The building block of all selling work is effective conversations.   Therefore, coaching sellers to secure, plan and execute every customer interaction for maximum effectiveness is critical.  As they key to performance, sales managers need to coach to your meeting methodology to gain consistent application, and eventual mastery. Coaching improves how sellers:

  • Uncover business and personal needs.
  • Secure meeting more successfully with new contacts.
  • Construct, then execute conversation plans.
  • Align the selling process more accurately with each contact’s place in their buying process.

Level 3: Coaching Opportunity Pursuits

Coaching to a methodology distills best practices into a repeatable process.  Importantly, the methodology must be flexible enough to “wear” any seller’s personal style. It also:

  • Helps sellers uncover unknowns more reliably and rapidly, then manage risks.
  • Supports scoring systems that uncover problems quickly, identify at-risk opportunities, and pinpoint behaviors which will refocus “wandering” deals.
  • Enables more intelligent resource allocation.
  • Helps managers assess deal progress more rapidly and accurately.
  • Provides an objective framework for more efficient and effective opportunity reviews.
  • Ideally, integrates seamlessly into the organization’s CRM to increase visibility, CRM utilization, and data accuracy.

Level Four: Key Account Management/Strategic Planning.

Simply aggregating sales opportunities with an important account is not Strategic account management. It should involve key team members from throughout your company to:

  • Jointly envision the future of the relationship with the customer.
  • Create a framework for peer-to-peer and executive-to-executive interactions on a regular cadence.
  • Execute a variety of initiatives and/or support programs calibrated to move the relationship in the desired direction.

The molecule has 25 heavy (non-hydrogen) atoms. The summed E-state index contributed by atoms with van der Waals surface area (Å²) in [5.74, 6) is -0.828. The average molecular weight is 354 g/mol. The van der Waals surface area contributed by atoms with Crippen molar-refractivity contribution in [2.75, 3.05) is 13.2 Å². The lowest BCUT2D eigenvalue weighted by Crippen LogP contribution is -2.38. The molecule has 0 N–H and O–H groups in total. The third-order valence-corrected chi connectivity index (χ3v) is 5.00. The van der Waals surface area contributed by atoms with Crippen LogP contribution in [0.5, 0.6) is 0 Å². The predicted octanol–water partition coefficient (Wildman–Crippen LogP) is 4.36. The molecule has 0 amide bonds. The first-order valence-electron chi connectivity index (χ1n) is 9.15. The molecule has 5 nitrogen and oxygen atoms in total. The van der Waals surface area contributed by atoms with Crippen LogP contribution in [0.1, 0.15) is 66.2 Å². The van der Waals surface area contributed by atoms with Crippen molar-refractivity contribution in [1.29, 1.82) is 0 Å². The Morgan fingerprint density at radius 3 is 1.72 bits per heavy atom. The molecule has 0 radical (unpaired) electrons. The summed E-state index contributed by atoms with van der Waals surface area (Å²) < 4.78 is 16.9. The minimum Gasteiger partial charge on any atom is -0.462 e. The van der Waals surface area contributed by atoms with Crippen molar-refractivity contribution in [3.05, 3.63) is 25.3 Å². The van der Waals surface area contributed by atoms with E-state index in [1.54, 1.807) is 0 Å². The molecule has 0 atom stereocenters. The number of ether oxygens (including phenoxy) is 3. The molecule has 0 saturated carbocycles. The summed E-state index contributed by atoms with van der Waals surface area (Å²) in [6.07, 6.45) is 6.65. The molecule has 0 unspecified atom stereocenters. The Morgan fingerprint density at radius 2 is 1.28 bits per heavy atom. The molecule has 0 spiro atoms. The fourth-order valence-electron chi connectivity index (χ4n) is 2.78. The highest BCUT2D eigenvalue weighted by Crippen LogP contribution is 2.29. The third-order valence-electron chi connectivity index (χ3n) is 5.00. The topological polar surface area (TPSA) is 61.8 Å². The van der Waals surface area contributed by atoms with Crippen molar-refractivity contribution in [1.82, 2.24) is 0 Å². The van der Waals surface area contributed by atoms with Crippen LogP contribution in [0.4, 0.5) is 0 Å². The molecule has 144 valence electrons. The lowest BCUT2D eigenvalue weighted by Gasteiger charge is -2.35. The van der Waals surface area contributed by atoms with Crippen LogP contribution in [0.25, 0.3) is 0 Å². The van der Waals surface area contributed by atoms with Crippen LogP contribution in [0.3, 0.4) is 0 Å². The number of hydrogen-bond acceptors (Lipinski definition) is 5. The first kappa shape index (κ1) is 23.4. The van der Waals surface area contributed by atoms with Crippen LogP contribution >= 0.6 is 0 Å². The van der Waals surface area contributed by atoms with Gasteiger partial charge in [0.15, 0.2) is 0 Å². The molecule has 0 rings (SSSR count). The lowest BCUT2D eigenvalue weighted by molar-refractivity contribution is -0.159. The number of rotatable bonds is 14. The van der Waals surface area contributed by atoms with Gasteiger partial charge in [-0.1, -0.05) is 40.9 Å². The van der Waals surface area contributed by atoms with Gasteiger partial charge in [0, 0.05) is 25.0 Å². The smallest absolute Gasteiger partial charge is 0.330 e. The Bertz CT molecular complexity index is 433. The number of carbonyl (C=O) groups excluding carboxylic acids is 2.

• Engage in a strategic planning process to review and adjust all of the above.

Level Five: Funnel Management

Funnel reviews are the centerpiece of a robust management cadence. Coaching each seller’ funnel (pipeline) is a higher-level exercise than opportunity reviews.  When implemented correctly, they render much more predictable funnel/sales performance. They allow:

  • Managers to discuss the health of each seller’s overall business:
  • Coaching to balance all types of selling work to keep the funnel fed.
  • Early warnings of deals getting stuck – a major risk factor.
  • Anticipating resource allocation challenges.
  • Diagnosing, then coaching seller weaknesses.
  • Coaching for healthy mix, such as product type, strategic/new product efforts, etc.

Level Six: Sales Strategy and Forecasting

As senior sales leaders set direction for their organizations, a dynamic sales process helps in many ways:

  • Forecasts are informed by sellers’ funnels. Accurate forecasts are informed by quality funnels.
  • Sales turnover analysis becomes much more enlightened.
  • Performance reviews, action plans, and promotion/succession plans are more robust.
  • Go-to-market strategies are more achievable.
  • Role definition and deployment is more insight-driven.
  • Territory definition and alignment can be performed more confidently.
  • Sales performance metrics are more leading-indicator based, and more reliable.
  • Management cadence becomes an easy-to-justify priority.

Putting it all Together

The difference between an informal sales process and a formal/dynamic one lies almost completely in management execution and support.

While the capabilities described above build on each other, you may not need to launch a full initiative from the base layer up. Often, I find clients who feel that they may have a serviceable capability in some layer (in whole or in part), and the big “needle-moving” initiative will be higher up the stack. Use the pyramid diagram as a framework to identify what works well already, and how prior investments integrate.

I’d love to hear your comments below. As always, feel free to reach out if you have more involved questions, or would like an outside set of eyes on your situation.

To your success!